chapter  13
Meaning, Use and Truth
ByPaul Horwich
Pages 14

For a large class of cases-though not for all-in which we employ the word “meaning” it can be defined thus: the meaning of a word is its use in the language. Wittgenstein (1953, §43)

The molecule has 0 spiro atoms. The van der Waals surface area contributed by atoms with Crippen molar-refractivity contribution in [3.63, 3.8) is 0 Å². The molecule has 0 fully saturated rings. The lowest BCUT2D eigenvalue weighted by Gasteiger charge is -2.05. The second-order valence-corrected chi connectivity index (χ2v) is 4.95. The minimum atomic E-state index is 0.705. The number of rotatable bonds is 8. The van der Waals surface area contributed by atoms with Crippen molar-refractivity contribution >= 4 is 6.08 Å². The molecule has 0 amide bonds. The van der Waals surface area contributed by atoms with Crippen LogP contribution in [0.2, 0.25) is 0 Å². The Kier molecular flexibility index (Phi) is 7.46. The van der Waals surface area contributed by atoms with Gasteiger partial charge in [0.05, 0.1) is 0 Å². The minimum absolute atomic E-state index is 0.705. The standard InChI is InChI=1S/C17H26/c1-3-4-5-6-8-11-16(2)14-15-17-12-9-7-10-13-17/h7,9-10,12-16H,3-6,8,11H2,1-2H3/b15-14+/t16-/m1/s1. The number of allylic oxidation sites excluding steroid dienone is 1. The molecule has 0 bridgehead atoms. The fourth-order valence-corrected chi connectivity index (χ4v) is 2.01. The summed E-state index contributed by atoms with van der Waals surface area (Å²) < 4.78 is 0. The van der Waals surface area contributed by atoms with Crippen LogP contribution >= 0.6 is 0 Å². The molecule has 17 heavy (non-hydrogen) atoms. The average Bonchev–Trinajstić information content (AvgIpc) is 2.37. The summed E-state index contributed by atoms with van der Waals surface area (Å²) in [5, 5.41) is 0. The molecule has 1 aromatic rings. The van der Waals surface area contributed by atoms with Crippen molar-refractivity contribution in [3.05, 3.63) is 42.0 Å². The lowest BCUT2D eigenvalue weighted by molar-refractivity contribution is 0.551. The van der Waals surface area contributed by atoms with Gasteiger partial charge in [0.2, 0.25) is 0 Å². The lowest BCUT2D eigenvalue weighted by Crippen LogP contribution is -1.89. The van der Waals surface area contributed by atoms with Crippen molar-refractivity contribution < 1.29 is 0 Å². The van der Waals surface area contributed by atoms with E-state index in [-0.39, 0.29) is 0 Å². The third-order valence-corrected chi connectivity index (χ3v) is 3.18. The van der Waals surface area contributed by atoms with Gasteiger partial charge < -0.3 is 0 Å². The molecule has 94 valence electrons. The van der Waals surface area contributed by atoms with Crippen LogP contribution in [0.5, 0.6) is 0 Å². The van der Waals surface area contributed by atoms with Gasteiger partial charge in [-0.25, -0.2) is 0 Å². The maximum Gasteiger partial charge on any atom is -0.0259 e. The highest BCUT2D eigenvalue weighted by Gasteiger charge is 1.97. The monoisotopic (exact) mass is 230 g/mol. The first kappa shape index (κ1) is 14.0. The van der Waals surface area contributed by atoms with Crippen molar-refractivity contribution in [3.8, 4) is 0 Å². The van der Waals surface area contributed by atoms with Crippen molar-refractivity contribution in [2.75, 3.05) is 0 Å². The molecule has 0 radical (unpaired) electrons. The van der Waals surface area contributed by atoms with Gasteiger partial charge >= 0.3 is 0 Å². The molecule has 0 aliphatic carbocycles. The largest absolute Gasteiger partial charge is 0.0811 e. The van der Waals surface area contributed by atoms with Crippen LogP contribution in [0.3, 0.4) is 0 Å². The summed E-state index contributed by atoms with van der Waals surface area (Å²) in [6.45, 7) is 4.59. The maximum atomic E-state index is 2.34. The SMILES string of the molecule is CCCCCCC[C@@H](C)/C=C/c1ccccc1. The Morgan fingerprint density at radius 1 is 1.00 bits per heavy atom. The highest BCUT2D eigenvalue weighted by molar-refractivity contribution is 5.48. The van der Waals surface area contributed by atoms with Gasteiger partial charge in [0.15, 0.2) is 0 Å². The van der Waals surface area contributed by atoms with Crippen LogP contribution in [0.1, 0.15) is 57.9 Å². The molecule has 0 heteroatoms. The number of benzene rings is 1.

The purpose of this paper is to defend Wittgenstein’s idea – his so-called “usetheory” of meaning – against what is perhaps the most influential of the many arguments that have been levelled against it. I’m thinking of Kripke’s critique of “dispositionalism”, which is a central component of his celebrated essay, Wittgenstein on Rules and Private Language.1 Kripke argues that meaning a certain thing by a word is not a matter of being disposed to use it in a certain way. And his argument has been well-received. Most commentators, whatever they say about Kripke’s overall line of thought (leading up to his “sceptical conclusion” about meaning), tend to agree at least that the use-theory has been elegantly demolished.2 My main objective is to combat this impression.